Even though electric vehicle (EV) adoption is growing, one issue remains a roadblock: the lack of enough EV chargers. According to a McKinsey report, half of US consumers list battery and charging issues as their top concerns about buying EVs. A lack of a comprehensive EV charging station infrastructure could derail initiatives like the Bipartisan Infrastructure Law that sets a benchmark of building 500,000 public charging stations in the US by 2030. Additionally, the Biden Administration set a goal for half of all new cars to be zero-emission vehicles by 2030. For that to happen, the country would need 20 times more chargers than it has today, according to McKinsey. Specifically, estimates from experts project that the country would need over one million EV chargers to support that amount of EVs. However, needing to increase the number of chargers may not be the only issue. More chargers could bring other significant problems.
Can America’s current grid system handle more EVs?
In addition to the lack of charging infrastructure, there has been concern about whether America’s current electric grid could support that much activity. This situation recently played out at the state level in California.
The Californian Independent System Operator called on residents to avoid charging their vehicles on the night of August 31, 2022, to not overburden the state’s grid during a hot temperature day. This event suggests that adding more EVs and chargers to America’s grid is a valid concern.
A possible solution: Off-grid charging
Recently, there has been a move toward an alternative solution: off-grid charging in the form of solar canopies.
The company Paired Power, and its CEO Tom McCalmont have offered a potentially viable solution for easing stress on America’s electric power grid while also handling the low charging station numbers. McCalmont has suggested addressing the charging issue with off-grid power sources.
His solution is to use solar panels or batteries to charge cars instead of connecting them to America’s electric grid for power. This move could improve the EV charging landscape and, in relation, overall EV adoption.
Solar Canopies: Improving charging efficiency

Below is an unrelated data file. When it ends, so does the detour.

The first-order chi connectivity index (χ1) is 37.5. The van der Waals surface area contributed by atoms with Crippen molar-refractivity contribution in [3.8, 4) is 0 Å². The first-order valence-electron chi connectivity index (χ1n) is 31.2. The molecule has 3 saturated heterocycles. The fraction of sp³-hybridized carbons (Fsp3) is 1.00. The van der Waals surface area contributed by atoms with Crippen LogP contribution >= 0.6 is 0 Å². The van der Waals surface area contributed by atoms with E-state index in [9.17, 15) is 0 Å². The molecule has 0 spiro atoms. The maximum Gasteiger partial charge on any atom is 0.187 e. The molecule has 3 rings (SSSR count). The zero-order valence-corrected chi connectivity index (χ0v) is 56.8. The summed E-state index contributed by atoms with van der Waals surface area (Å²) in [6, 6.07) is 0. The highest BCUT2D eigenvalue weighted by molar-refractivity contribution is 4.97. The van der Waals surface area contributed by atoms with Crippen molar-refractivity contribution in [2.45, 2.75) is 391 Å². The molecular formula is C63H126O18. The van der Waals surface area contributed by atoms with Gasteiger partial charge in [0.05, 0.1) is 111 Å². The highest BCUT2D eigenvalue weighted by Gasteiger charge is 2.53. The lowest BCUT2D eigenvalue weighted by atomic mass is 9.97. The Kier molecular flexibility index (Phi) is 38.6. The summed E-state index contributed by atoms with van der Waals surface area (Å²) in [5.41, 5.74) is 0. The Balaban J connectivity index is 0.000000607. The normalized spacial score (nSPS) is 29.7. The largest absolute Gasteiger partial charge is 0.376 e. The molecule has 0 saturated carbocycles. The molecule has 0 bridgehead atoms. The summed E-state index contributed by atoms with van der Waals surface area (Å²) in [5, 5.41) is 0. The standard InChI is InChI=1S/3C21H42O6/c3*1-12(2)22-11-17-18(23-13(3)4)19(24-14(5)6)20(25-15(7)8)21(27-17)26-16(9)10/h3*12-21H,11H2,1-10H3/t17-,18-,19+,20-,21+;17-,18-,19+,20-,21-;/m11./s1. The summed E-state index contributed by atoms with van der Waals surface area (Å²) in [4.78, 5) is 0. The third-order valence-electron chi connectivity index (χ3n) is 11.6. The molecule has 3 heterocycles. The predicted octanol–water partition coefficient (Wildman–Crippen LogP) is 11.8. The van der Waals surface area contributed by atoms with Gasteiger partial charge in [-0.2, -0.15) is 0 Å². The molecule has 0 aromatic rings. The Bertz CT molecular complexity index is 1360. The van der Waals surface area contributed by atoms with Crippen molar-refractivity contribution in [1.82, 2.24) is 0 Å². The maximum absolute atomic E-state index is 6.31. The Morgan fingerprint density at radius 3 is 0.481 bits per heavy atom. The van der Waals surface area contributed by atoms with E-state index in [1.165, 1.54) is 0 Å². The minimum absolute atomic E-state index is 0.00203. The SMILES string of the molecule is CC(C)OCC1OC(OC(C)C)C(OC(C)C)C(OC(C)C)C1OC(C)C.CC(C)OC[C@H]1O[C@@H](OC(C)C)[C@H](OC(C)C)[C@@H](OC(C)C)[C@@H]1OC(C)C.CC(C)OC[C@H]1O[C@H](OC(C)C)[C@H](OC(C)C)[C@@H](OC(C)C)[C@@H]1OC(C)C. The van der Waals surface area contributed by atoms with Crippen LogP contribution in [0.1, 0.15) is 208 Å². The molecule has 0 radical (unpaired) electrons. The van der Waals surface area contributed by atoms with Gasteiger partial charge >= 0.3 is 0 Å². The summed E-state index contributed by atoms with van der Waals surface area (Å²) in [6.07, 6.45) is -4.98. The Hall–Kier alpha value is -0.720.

In September 2022, Paired Power launched PairTree, a solar canopy. According to a recent press release, the installation process is 30 times faster than putting in a conventional charger, doesn’t need a lengthy permit process, and only requires two workers to install the canopy.
Additionally, the installation process only takes one workday and requires standard tools.
An option like PairTree not only helps to address the lack of EV charging stations, but it can also deal with the issue of high charging costs — which could also be a significant deterrent for those interested in EVs.
For example, charging at a public EV charging station can cost five to ten times more than at a private one. The PairTree EV charger could address this cost issue and provide a more affordable alternative than public chargers.
The PairTree charger also offers an EV 75 miles of daily range. This metric is much higher than the 30-mile US daily commuter national average. Ultimately, cars will be able to get much more out of their charge from a solution like this.
Overall, solar canopies and alternative electric vehicle charging infrastructure can expand access to EV charging and lower costs: two things that are necessary to increase EV adoption and help get closer to creating enough EV chargers to support widespread EV adoption without burdening the country’s electric grid.
However, one thing is clear; it’ll likely require the public and private sectors to unite to make significant progress and ensure that this country’s infrastructure supports sustainable, affordable, and effective EV charging.